Former president Barack Obama made a bold statement on Wednesday when he claimed he would be willing to take the coronavirus vaccination on live TV if it meant building trust in the drug as 42 per cent of Americans say they won't take the shot.
During an interview on SiriusXM's The Joe Madison Show, Obama said he wants people to know that he trusts the science behind the vaccine.
'I will be taking it and I may take it on TV or have it filmed so people know that I trust this science,' he said.
In the interview, which is scheduled to air in full on Thursday, Obama added: 'What I don't trust is getting Covid.'
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Former president Barack Obama made a bold statement on Wednesday when he claimed he would be willing to take the coronavirus vaccination on live TV if it meant building trust in the drug
During an interview on SiriusXM's The Joe Madison Show, Obama said he wants people to know that he trusts the science behind the vaccine (clinical trial pictured). 'I will be taking it and I may take it on TV or have it filmed so people know that I trust this science,' he said
Through surveys, many Americans have voiced their concerns with taking a vaccination that appears to them to have been rushed.
About 42 per cent of Americans said they would not take a vaccine approved by the Food and Drug Administration (FDA), according to a November Gallup poll.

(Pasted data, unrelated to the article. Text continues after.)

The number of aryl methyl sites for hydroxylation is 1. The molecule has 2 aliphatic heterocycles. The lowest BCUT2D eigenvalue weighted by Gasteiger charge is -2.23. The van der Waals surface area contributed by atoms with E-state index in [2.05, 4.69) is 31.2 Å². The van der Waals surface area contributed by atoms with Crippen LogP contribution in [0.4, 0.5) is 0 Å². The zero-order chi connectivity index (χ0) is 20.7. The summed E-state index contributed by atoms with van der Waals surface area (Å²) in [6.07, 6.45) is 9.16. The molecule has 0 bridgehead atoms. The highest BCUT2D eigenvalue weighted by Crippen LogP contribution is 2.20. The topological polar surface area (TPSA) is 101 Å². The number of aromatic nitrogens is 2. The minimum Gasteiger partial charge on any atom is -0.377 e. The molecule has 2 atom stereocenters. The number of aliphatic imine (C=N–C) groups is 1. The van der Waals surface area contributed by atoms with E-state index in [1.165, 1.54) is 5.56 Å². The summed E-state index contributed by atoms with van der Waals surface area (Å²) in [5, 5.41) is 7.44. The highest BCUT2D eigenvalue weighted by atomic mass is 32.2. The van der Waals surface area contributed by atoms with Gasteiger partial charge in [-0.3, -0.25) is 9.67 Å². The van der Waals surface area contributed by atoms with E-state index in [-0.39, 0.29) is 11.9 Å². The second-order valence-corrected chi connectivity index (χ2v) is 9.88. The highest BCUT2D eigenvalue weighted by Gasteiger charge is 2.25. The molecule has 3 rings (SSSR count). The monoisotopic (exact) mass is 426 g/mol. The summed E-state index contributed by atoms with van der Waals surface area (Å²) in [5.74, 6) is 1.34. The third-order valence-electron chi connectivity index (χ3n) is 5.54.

Only 48 per cent of non-white adults said they would take the vaccine.
Overall 37 per cent of the poll's respondents are concerned with a rushed timeline while 26 per cent want to wait to see if it's safe.
And even though healthcare workers are expected to be the first group to receive the coronavirus vaccine, some are wary about doing so, according to a recent survey from the Centers for Disease Control and Prevention (CDC).
The survey, which was conducted in September, found that nearly 40 per cent of people are 'not likely' to get the jab once it is approved.
Shared at the meeting of its vaccine advisory committee on November 23, the poll found only 21 per cent who said they were 'absolutely certain' to be immunized.Insurance Loans Mortgage Attorney Credit Lawyer
The remaining 42 percent said they were 'very' or 'somewhat' likely.
On Tuesday, a CDC panel voted 13-1 to give healthcare workers and long-term care facility residents in the US the first coronavirus vaccine doses once it's cleared for public use, according to CNBC.
A recent CDC survey found that 37% of healthcare workers say they were 'not likely' to get the coronavirus vaccine (above)
Obama also said that he would take the vaccine if Dr Anthony Fauci said it was safe.
He even urged those who are most at risk to take the vaccine.
'If you are in that category, if you are elderly, if you've got a preexisting condition, if you're a frontline worker, if you're a medical worker, if you are in a grocery store, if you're a first responder, you should take that vaccine,' he said.
Doctors and nurses say they are concerned about the speed at which COVID-19 vaccines were researched and developed as well as possible meddling from political figures to get the inoculations out quickly.
'I'm really hesitant about it,' Dr Kida Thompson, a family physician in El Paso, Texas, told NPR.
'For the ones of us who are asking questions, there's just a lot of questions.'
Thompson said she generally gets vaccines, including the yearly flu shot, because they have been proven safe and effective.
However, she said she is uncertain about getting a COVID-19 jab because the typically